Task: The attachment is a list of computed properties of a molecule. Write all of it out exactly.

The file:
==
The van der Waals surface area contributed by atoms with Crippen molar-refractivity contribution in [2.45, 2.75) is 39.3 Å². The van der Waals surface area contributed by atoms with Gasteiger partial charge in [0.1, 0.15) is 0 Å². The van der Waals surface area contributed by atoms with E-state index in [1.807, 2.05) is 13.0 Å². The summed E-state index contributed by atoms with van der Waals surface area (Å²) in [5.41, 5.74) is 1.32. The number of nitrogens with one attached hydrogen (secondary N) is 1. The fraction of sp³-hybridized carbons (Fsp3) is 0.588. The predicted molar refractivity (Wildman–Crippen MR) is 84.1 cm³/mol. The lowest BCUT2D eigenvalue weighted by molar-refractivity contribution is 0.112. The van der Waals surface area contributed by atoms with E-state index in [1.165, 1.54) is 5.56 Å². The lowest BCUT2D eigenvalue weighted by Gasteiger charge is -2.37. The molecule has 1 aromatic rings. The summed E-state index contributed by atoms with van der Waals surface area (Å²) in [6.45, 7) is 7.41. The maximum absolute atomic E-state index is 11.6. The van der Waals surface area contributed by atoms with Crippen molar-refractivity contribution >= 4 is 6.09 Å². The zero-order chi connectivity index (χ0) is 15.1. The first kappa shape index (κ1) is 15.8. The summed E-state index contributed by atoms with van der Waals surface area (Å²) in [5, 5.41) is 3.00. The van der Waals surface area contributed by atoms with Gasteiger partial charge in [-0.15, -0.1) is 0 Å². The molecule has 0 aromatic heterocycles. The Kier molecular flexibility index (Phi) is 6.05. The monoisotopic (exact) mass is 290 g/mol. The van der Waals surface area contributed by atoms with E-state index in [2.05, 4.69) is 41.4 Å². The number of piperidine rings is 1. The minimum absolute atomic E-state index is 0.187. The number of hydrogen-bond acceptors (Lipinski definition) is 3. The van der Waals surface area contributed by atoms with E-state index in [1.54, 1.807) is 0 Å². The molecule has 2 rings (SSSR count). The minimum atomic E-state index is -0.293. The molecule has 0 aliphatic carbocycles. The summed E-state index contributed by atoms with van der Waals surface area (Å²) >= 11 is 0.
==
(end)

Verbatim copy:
The van der Waals surface area contributed by atoms with Crippen molar-refractivity contribution in [2.45, 2.75) is 39.3 Å². The van der Waals surface area contributed by atoms with Gasteiger partial charge in [0.1, 0.15) is 0 Å². The van der Waals surface area contributed by atoms with E-state index in [1.807, 2.05) is 13.0 Å². The summed E-state index contributed by atoms with van der Waals surface area (Å²) in [5.41, 5.74) is 1.32. The number of nitrogens with one attached hydrogen (secondary N) is 1. The fraction of sp³-hybridized carbons (Fsp3) is 0.588. The predicted molar refractivity (Wildman–Crippen MR) is 84.1 cm³/mol. The lowest BCUT2D eigenvalue weighted by molar-refractivity contribution is 0.112. The van der Waals surface area contributed by atoms with E-state index in [1.165, 1.54) is 5.56 Å². The lowest BCUT2D eigenvalue weighted by Gasteiger charge is -2.37. The molecule has 1 aromatic rings. The summed E-state index contributed by atoms with van der Waals surface area (Å²) in [6.45, 7) is 7.41. The maximum absolute atomic E-state index is 11.6. The van der Waals surface area contributed by atoms with Crippen molar-refractivity contribution >= 4 is 6.09 Å². The zero-order chi connectivity index (χ0) is 15.1. The first kappa shape index (κ1) is 15.8. The summed E-state index contributed by atoms with van der Waals surface area (Å²) in [5, 5.41) is 3.00. The van der Waals surface area contributed by atoms with Gasteiger partial charge in [-0.15, -0.1) is 0 Å². The molecule has 0 aromatic heterocycles. The Kier molecular flexibility index (Phi) is 6.05. The monoisotopic (exact) mass is 290 g/mol. The van der Waals surface area contributed by atoms with E-state index in [2.05, 4.69) is 41.4 Å². The number of piperidine rings is 1. The minimum absolute atomic E-state index is 0.187. The number of hydrogen-bond acceptors (Lipinski definition) is 3. The van der Waals surface area contributed by atoms with E-state index in [1.54, 1.807) is 0 Å². The molecule has 2 rings (SSSR count). The minimum atomic E-state index is -0.293. The molecule has 0 aliphatic carbocycles. The summed E-state index contributed by atoms with van der Waals surface area (Å²) >= 11 is 0.